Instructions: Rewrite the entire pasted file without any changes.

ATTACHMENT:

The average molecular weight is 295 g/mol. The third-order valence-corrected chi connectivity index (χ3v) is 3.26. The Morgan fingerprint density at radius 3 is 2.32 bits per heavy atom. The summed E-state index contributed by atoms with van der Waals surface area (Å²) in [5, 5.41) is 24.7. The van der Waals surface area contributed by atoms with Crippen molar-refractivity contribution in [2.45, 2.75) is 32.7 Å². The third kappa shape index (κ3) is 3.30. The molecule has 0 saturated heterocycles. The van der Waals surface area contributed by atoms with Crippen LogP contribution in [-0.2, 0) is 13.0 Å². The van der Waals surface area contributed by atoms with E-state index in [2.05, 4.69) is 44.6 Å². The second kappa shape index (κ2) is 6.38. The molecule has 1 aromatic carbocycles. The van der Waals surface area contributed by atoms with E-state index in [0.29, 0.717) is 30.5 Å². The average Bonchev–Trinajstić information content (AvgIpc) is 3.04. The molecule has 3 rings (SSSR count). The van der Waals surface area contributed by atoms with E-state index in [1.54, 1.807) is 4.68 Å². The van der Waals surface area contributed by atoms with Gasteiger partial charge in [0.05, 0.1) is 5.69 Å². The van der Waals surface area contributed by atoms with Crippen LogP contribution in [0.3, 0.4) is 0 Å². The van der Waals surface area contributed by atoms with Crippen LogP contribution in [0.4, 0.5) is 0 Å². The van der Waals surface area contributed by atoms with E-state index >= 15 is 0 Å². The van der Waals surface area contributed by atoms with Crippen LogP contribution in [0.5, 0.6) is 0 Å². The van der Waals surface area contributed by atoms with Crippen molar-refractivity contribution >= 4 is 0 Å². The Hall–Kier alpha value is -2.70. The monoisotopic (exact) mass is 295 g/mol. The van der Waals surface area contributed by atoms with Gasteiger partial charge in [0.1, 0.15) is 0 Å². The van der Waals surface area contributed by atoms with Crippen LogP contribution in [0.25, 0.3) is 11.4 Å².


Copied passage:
The average molecular weight is 295 g/mol. The third-order valence-corrected chi connectivity index (χ3v) is 3.26. The Morgan fingerprint density at radius 3 is 2.32 bits per heavy atom. The summed E-state index contributed by atoms with van der Waals surface area (Å²) in [5, 5.41) is 24.7. The van der Waals surface area contributed by atoms with Crippen molar-refractivity contribution in [2.45, 2.75) is 32.7 Å². The third kappa shape index (κ3) is 3.30. The molecule has 0 saturated heterocycles. The van der Waals surface area contributed by atoms with Crippen LogP contribution in [-0.2, 0) is 13.0 Å². The van der Waals surface area contributed by atoms with E-state index in [2.05, 4.69) is 44.6 Å². The second kappa shape index (κ2) is 6.38. The molecule has 1 aromatic carbocycles. The van der Waals surface area contributed by atoms with E-state index in [0.29, 0.717) is 30.5 Å². The average Bonchev–Trinajstić information content (AvgIpc) is 3.04. The molecule has 3 rings (SSSR count). The van der Waals surface area contributed by atoms with E-state index in [1.54, 1.807) is 4.68 Å². The van der Waals surface area contributed by atoms with Gasteiger partial charge in [0.05, 0.1) is 5.69 Å². The van der Waals surface area contributed by atoms with Crippen LogP contribution in [0.3, 0.4) is 0 Å². The van der Waals surface area contributed by atoms with Crippen LogP contribution in [0.4, 0.5) is 0 Å². The van der Waals surface area contributed by atoms with E-state index >= 15 is 0 Å². The van der Waals surface area contributed by atoms with Crippen LogP contribution in [0.5, 0.6) is 0 Å². The van der Waals surface area contributed by atoms with Crippen molar-refractivity contribution >= 4 is 0 Å². The Hall–Kier alpha value is -2.70. The monoisotopic (exact) mass is 295 g/mol. The van der Waals surface area contributed by atoms with Gasteiger partial charge in [0.1, 0.15) is 0 Å². The van der Waals surface area contributed by atoms with Crippen LogP contribution in [0.25, 0.3) is 11.4 Å².